It’s not long before Ibushi fires back with his usual pizazz, sending Page to the outside. He hypes the crowd up to their feet in anticipation of his iconic Golden Triangle Moonsault… until Page hops on the apron and stops Ibushi from hitting the move. The fans do NOT like that, as Hangman basks in the massive jeers. He tries for his running Shooting Star Press off the apron, but Ibushi moves out of the way. After a brief tussle, Page tries to take a, ahem, page out of his opponent’s daredevil playbook and do a moonsault off the barricade…
…and then Ibushi jumps up behind him, launches Hangman off the barricade with a snap German suplex, and Page lands RIGHT ON HIS NECK!!! It’s the spot of the match that elicits a huge roar from the crowd and a very appropriate “Holy shit!” chant.
Ibushi climbs back into the ring as the fans start slapping the barricade with calls of “This is awesome!” and this time he connects with a picture perfect Golden Triangle Moonsault to the outside, rolling through onto his feet. Incredible.
Ibushi and Page get back in the ring, where Ibushi tries to hit the lawn dart into the corner. Page counters and hits Ibushi with a Bastard Driver (one of Ibushi’s own moves) that drills Ibushi’s neck directly into the mat. “OHHH” goes the crowd as referee Paul Turner counts 1… 2… Ibushi kicks out at 2.9!
Hangman sets up the Rite of Passage, but Ibushi fights him off, sends Page to the apron, and hits a sweet overhead kick. He tries to continue the neck-for-neck war by piledriving Hangman on the apron, but Page back body drops him over and hits a BEAUTIFUL Orihara moonsault to the crowd’s delight.
Rolling Ibushi back into the ring, Hangman calls for the Buckshot Lariat and he nails that sucker, flipping Ibushi inside-out. 1… 2… 2.9 again! Remember, this is before the Buckshot replaced the Rite of Passage/Dead Eye as Page’s main finisher.
Page tries once again for the Rite of Passage, but Ibushi rolls through into a series of pinfall attempts that lead to Ibushi hitting what I can only describe as a deadlift single-leg German suplex. I think. You have to see it. Ibushi gets a close two-count as the fans start chanting “Fight forever!”
The two men throw away the grandiosity as the match devolves into an exchange of heavy forearms. As Page starts throwing some serious weight behind them, the blows making a nice loud smack, the valiant Ibushi actually starts calling for more! The encounter devolves even further into a full-blown slap fight as the crowd rabidly cheers them on. Ibushi runs off the ropes and eats a nasty discus forearm from Page, but he is able to shrug it off and clip Hangman in the head with a roundhouse kick.
“Ibushi! Ibushi!” chants the crowd as Ibushi signals for the end. He hits a BIG Last Ride Powerbomb on Page—who kicks out at the last second—then immediately grabs Page’s wrists for the Kamigoye. Hangman barely avoids the knee strike, swings for a lariat, and Ibushi ducks and hits a straightjacket German suplex.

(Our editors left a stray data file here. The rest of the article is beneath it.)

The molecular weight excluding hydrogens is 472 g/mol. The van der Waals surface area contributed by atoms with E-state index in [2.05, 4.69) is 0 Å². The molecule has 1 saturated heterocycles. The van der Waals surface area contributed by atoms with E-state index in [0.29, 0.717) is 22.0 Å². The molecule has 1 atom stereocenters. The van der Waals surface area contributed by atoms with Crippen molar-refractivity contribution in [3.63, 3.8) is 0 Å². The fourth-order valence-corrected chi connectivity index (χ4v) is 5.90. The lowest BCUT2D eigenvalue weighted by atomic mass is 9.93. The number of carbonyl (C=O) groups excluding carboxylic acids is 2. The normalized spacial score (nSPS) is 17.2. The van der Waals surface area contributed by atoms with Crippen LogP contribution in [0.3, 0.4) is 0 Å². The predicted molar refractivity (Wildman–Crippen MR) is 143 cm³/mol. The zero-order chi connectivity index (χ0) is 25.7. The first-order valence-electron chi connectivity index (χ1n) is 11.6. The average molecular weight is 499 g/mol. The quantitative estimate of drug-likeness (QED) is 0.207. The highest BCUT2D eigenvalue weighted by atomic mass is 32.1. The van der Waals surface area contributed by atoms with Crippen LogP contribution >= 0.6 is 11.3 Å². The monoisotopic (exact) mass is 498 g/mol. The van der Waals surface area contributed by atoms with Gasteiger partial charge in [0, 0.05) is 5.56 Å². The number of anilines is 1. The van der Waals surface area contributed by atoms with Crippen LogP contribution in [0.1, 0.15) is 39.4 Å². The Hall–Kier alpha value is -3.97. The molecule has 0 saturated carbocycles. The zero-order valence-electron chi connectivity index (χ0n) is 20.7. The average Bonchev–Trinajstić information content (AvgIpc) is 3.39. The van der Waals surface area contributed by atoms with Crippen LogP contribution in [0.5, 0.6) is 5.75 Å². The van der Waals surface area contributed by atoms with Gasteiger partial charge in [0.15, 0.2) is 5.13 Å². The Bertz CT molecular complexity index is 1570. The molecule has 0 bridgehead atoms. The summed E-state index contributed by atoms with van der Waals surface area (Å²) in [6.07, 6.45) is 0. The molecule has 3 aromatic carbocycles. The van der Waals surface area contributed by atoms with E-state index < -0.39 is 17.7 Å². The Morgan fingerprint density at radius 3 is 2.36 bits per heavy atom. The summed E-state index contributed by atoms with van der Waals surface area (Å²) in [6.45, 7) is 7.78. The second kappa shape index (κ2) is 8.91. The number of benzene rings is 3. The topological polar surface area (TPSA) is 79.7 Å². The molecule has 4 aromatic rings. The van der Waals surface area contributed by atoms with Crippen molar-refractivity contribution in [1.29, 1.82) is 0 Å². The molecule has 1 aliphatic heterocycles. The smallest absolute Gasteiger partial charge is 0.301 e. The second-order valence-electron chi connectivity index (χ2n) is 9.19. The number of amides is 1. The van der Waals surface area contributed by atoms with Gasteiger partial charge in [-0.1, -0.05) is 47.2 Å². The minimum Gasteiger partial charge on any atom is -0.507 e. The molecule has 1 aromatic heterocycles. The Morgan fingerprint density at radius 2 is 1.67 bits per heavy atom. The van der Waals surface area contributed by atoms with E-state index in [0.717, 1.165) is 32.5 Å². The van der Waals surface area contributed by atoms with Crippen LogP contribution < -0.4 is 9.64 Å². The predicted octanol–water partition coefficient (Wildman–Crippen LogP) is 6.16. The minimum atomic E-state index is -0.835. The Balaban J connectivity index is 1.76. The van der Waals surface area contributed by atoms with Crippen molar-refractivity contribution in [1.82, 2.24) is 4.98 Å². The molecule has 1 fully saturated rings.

1… 2… Page kicks out at 2.9 again! But the end is nigh, as Ibushi maintains dual wrist control and smashes Hangman in the face with the Kamigoye. 1… 2… 3! Ibushi wins as the crowd erupts.
14-and-a-half minutes of heated action, big spots, and a crowd eating it all up. What a great match.
That’s what WrestleMania Weekend is all about. It’s a place where a wrestler can have a standout match, turn some heads, and make people take notice, even if it takes that wrestler years to finally do so.
I think back to an old episode of Jay Mohr’s podcast Mohr Stories with one of my favorite comedians, Patton Oswalt. A fair amount of their conversation was about Last Comic Standing, a stand up comedy competition show that Mohr used to host and produce. Oswalt was not a fan of the show, and one of his critiques was that LCS, along with similar shows like American Idol or Top Chef, would lean heavily into the notion that “sometimes talent just comes out of nowhere.”
“Well no, that’s not true,” said Oswalt. “Because everyone who has ever won on American Idol has ten years of experience as a professional singer. They’re not stars, but they are session singers, they sing professionally…”
At the time of Supercard of Honor XII, Adam Page was a ten-year veteran who had wrestled on Mania Weekend shows plenty of times before. This was not his first rodeo. But it took a while before he had the right match—this match—that made me pay attention to him. Sure, you’ve got one of the best wrestlers in the world in Kota Ibushi there too, but Page more than held his own when it came to showing fire, fluidity, and a desire to go all out in a big-time spot.
It’s without question that Kenny vs. Cody was the match that helped ROH draw its largest attendance at the time (only bested by the G1 Supercard show with New Japan the next year), but to me, this match has its own historical importance: it put Adam Page on the map as a future star in wrestling.